Sunday 4 December 2016

Profits soar by 82pc at Gogarty pub group

Gordon Deegan

Published 05/02/2016 | 02:30

Drayton House Holdings operates the well-known Oliver St John Gogarty pub and Blooms Hotel, both in Temple Bar
Drayton House Holdings operates the well-known Oliver St John Gogarty pub and Blooms Hotel, both in Temple Bar

Pre-tax profits at the group that operates the Oliver St John Gogarty pub in Dublin's Temple Bar soared by 82pc to €3.1m last year.

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The Martin Keane-controlled Drayton House Holdings operates the well-known Dublin pub.

It was named after the Dublin literary figure immortalised in James Joyce's 'Ulysses' where he appeared as Buck Mulligan.

Every year, tens of thousands of tourists descend on the pub and new figures for Drayton show that the pub contributed to revenues increasing by 6pc from €12.23m to €12.92m at the group in the 12 months to the end of February 28 last.

The group also operates Blooms Hotel in Temple Bar.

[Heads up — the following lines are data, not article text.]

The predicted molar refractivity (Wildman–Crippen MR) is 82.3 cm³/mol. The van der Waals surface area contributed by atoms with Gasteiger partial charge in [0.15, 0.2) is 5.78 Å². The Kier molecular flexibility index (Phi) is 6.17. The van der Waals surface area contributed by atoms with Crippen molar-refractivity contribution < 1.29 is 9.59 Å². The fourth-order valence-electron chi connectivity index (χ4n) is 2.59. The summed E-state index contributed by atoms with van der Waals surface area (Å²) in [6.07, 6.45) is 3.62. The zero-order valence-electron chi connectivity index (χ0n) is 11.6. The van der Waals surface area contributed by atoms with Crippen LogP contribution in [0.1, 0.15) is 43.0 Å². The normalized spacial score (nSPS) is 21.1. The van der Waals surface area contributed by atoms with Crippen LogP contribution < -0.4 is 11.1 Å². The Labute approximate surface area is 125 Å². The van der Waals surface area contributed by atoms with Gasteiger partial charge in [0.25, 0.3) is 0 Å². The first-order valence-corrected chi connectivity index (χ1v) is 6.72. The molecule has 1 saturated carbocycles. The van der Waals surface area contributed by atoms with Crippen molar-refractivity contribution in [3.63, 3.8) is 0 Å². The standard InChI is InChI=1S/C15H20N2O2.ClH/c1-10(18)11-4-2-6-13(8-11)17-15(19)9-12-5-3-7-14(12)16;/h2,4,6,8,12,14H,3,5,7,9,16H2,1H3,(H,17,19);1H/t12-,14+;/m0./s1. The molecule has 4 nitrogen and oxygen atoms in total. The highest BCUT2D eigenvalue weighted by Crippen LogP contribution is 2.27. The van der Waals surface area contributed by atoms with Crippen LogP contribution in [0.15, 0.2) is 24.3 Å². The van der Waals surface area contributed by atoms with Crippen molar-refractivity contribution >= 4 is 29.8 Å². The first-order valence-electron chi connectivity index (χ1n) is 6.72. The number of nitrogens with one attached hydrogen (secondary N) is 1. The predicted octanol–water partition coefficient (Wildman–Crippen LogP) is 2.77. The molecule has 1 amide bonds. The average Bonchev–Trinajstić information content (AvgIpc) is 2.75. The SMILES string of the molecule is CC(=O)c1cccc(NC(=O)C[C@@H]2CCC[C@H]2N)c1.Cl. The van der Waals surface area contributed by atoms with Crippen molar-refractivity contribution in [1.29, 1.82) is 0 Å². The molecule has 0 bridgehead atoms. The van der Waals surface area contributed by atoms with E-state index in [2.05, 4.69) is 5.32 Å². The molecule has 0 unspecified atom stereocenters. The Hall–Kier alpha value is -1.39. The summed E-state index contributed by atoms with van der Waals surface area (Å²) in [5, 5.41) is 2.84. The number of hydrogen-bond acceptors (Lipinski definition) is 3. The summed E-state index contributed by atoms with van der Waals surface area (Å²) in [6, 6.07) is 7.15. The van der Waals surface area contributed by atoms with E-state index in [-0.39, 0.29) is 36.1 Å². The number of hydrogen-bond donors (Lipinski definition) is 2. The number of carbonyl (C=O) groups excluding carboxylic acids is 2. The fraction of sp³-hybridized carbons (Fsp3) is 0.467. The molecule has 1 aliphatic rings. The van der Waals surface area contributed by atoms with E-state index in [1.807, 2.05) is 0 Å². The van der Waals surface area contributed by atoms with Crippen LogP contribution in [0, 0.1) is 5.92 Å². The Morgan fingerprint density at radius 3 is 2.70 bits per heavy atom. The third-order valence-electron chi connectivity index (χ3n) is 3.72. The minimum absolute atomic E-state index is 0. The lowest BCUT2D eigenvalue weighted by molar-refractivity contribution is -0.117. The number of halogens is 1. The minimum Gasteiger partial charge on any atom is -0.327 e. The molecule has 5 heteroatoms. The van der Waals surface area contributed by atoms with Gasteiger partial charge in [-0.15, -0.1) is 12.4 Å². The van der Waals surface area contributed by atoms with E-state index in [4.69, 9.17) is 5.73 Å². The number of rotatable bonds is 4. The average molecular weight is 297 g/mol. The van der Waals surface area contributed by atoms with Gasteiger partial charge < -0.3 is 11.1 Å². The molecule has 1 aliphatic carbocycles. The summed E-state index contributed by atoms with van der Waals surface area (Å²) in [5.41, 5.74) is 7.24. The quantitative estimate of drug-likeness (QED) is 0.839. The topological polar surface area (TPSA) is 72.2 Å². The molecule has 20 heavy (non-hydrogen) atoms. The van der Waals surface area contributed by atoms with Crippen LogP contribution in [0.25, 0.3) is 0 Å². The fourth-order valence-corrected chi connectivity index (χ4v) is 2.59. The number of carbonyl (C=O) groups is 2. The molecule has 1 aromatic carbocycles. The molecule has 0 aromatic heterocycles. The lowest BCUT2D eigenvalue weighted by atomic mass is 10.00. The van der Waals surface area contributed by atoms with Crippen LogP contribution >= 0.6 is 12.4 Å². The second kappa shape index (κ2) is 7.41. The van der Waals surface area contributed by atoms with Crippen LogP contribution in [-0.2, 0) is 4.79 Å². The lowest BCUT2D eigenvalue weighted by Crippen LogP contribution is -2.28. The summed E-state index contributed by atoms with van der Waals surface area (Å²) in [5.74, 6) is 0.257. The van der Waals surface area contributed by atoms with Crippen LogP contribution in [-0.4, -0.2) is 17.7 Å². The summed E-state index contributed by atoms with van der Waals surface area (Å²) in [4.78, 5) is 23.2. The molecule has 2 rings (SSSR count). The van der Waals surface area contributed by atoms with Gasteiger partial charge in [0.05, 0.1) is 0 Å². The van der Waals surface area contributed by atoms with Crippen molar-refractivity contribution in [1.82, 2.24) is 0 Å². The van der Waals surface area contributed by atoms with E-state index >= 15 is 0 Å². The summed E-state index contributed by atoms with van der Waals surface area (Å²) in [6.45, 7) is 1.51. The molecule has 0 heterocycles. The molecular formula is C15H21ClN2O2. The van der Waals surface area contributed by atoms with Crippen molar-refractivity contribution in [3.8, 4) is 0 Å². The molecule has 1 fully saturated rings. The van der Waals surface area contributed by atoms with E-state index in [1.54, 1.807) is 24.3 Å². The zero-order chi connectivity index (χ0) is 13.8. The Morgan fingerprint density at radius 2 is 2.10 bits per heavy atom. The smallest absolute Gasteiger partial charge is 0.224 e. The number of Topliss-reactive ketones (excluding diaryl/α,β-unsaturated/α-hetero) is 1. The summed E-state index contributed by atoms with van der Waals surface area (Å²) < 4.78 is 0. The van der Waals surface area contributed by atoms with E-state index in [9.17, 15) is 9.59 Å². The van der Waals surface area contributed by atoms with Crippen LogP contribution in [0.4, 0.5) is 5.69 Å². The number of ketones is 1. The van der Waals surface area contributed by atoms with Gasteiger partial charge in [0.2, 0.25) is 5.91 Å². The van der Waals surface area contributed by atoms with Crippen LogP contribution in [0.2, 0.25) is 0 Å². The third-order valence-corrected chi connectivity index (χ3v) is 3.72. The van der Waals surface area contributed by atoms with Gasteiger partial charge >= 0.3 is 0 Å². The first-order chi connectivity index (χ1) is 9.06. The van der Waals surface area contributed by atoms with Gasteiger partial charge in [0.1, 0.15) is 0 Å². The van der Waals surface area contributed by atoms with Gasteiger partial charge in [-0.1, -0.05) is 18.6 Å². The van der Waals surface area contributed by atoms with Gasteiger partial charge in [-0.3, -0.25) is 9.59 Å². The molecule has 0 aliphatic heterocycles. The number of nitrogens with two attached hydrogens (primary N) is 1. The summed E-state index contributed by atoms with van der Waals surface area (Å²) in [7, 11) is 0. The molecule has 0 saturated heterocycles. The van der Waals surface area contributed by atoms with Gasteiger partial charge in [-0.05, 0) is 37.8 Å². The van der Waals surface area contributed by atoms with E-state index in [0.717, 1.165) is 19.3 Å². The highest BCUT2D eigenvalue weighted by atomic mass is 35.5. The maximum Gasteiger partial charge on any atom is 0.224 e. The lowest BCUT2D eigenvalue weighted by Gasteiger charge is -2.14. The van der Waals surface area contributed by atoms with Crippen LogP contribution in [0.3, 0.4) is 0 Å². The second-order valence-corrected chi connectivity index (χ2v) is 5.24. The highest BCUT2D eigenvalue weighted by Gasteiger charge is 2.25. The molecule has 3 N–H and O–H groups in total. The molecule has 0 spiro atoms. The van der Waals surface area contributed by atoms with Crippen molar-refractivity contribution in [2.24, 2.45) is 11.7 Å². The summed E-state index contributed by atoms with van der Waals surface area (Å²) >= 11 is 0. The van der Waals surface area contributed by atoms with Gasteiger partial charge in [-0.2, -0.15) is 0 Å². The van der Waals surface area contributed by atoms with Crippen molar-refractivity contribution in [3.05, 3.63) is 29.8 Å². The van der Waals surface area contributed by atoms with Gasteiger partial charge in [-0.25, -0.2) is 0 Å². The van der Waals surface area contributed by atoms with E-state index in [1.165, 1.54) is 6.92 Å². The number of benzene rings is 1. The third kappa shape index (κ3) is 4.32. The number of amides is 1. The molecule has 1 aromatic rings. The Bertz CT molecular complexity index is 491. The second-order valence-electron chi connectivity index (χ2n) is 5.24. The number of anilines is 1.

The accounts show that the group's pre-tax profits rose from €1.7m to €3.1m.

Numbers employed by the group increased from 104 to 107. Staff costs, including directors' pay, fell from €3.67m to €2.73m. The figures show that the number of administrative staff totalled 69, bar staff totalled 35 and number of construction staff at three.

The accounts show that operating profits increased from €1.76m to €3.12m.

Cost of sales totalled €2.6m while administrative expenses amounted to €7.15m.

During the year, the company spent €6.1m on tangible fixed assets and the book value of the firm's fixed assets increased from €26.7m to €32.6m.

The profit last year takes account of non-cash deprecation costs of €264,933. The directors' aggregate remuneration last year dropped marginally from €228,906 to €217,500 and a pension contribution of €900,000 to directors in 2014 was not repeated last year.

At the end of February last, the firm had €25.8m in accumulated profits with shareholder funds standing at €31m that included a revaluation reserve of €5.1m. The firm's cash during the year increased from €2.27m to €3.95m.

Irish Independent

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